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Let $R$ be a Noetherian domain, and let $\mathfrak{p}$ be a prime ideal; consider the completion $\hat R_{\mathfrak{p}}$ of $R$ at $\mathfrak{p}$ (the inverse limit of the system of quotients $R/\mathfrak{p}^n$). If $R$ is a PID, it is easy to see that $\hat R_{\mathfrak{p}}$ is a domain.

Someone asked in sci.math if $\hat R_{\mathfrak{p}}$ would always be a domain. I thought it would, but looking at Eisenbud's "Commutative Algebra", I found a reference to a theorem of Larfeldt and Lech that says that if $A$ is any finite-dimensional algebra over a field $k$, then there is a Noetherian local integral domain $R$ with maximal ideal $\mathfrak{m}$ such that $\hat{R_{\mathfrak{M}}}\cong A[[x_1,\ldots,x_n]]$ for some $n$; and so this completion will not be a domain if $A$ is not a domain. I would like to know an example directly, if possible.

Does someone know an easy example of a noetherian domain $R$ and a prime ideal $\mathfrak{p}$ such that $\hat R_{\mathfrak{p}}$ is not a domain? Thanks in advance.

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Serre's homological conditions $R_i$ and $S_i$ are well-behaved under completion for excellent local rings, so properties characterized in this way such as reducedness ($R_0$ + $S_1$) and normality ($R_1$ + $S_2$) are preserved under completion for such rings. So those notions are well-behaved under analytification of algebraic schemes (over complex numbers, as well as over non-archimedean fields) since algebraic and analytic local rings are excellent and have the "same" completion. – BCnrd Mar 17 '10 at 16:12
By the way, a local ring whose completion is a domain is called sometimes analytically irreducible, for obvious reasons. – Karl Schwede Jan 27 '11 at 19:44
Hm, perhaps I should also mention that a curve singularity whose completion is a domain is called unibranch. – Karl Schwede Mar 20 '13 at 12:51
up vote 32 down vote accepted

Let $R=\mathbb{C}[x,y]/(y^2-x^2(x-1))$. This is the nodal cubic in the plane. Look at the prime $\mathfrak{p}=(x,y)$, corresponding to the nodal point. The completion here is isomorphic to $\mathbb{C}[[x,y]]/(xy)$.

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Thanks! That is indeed straightforward. – Arturo Magidin Mar 17 '10 at 16:58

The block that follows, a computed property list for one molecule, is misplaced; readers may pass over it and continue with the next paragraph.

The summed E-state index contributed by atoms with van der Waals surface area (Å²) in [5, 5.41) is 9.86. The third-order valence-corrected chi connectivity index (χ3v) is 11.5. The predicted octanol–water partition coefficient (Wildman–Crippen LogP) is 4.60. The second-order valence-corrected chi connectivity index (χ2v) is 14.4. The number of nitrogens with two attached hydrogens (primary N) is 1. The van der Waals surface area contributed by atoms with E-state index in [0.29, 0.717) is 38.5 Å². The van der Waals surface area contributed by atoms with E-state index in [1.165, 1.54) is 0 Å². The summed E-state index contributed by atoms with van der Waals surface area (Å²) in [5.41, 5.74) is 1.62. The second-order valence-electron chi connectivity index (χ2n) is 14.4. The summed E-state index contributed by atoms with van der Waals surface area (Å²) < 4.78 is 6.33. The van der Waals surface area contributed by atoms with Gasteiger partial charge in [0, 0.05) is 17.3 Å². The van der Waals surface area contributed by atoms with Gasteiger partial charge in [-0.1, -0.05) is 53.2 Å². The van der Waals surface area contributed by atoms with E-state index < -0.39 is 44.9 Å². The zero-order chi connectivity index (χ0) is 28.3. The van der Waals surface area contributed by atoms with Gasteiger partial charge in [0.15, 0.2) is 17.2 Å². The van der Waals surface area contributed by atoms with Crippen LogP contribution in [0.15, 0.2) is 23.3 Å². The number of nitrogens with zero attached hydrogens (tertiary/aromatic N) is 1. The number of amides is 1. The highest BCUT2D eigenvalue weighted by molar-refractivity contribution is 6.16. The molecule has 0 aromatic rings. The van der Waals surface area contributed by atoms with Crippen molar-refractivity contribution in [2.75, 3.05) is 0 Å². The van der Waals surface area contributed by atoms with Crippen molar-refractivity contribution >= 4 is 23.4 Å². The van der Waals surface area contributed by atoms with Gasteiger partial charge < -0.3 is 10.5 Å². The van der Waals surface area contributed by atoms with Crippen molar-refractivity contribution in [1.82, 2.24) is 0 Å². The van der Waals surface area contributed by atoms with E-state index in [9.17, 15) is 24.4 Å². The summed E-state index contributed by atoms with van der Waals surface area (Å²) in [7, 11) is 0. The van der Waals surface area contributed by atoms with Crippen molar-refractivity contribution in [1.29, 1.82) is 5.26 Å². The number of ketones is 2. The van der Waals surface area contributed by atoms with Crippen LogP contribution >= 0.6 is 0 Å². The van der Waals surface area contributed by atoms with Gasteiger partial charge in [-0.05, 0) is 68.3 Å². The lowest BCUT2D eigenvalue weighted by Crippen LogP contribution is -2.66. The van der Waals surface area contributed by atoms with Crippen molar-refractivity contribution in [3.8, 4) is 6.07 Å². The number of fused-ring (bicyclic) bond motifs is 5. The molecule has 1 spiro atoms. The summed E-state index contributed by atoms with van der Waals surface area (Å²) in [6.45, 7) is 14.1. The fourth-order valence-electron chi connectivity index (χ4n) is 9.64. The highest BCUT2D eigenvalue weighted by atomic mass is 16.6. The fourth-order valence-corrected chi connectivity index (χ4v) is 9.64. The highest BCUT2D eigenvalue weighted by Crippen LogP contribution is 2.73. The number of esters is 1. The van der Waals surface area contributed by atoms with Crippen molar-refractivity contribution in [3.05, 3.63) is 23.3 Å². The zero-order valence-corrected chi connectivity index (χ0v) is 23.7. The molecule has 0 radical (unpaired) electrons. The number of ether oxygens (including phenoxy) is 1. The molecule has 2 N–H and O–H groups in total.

It might be worth pointing out that you get an example of this by localizing at any point of a variety (scheme) which is irreducible but not (analytically/formally/étale) locally irreducible. In particular, any self-intersecting curve will give an example, just like the one above by Charles.

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Yes, and related to this, one has the fact that being irreducible is not an etale local property (or an analytically local property), which is one reason why irreducible components of (complex or rigid) analytic varieties, or stacks, are somewhat involved to define. – Emerton Oct 4 '10 at 4:07

There's another example (going back to Nagat) in here.

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At least for algebraic local domains R, we have 1-1 correspondence between the minimal primes in the completion $\cap{R}$ and the maximal ideals in the integral closure of R in its quotient field. This will produce a lot of examples including curves near a point whose neighbourhood in the curve can't be covered by a single parameterization. In fact, various connections come to the fore here. For several ways to characterize the number of minimal primes in the completion of a local ring of an irreducible plane curve, one can look at S. S. Abhyankar's Chavounet prize winning paper "Historical Ramblings in Algebraic Geometry and related algebra".

Several connections are worth mentioning, eg. concepts such as Henselization and Hensel's lemma, Zariski's Main theorem (as a special case, it mentions that the completion of a normal algebraic local domain is again a normal domain), links associated to the singularities of algebraic curves, various reciprocity laws from Kummer to Artin in Algebraic Number Theory etc.

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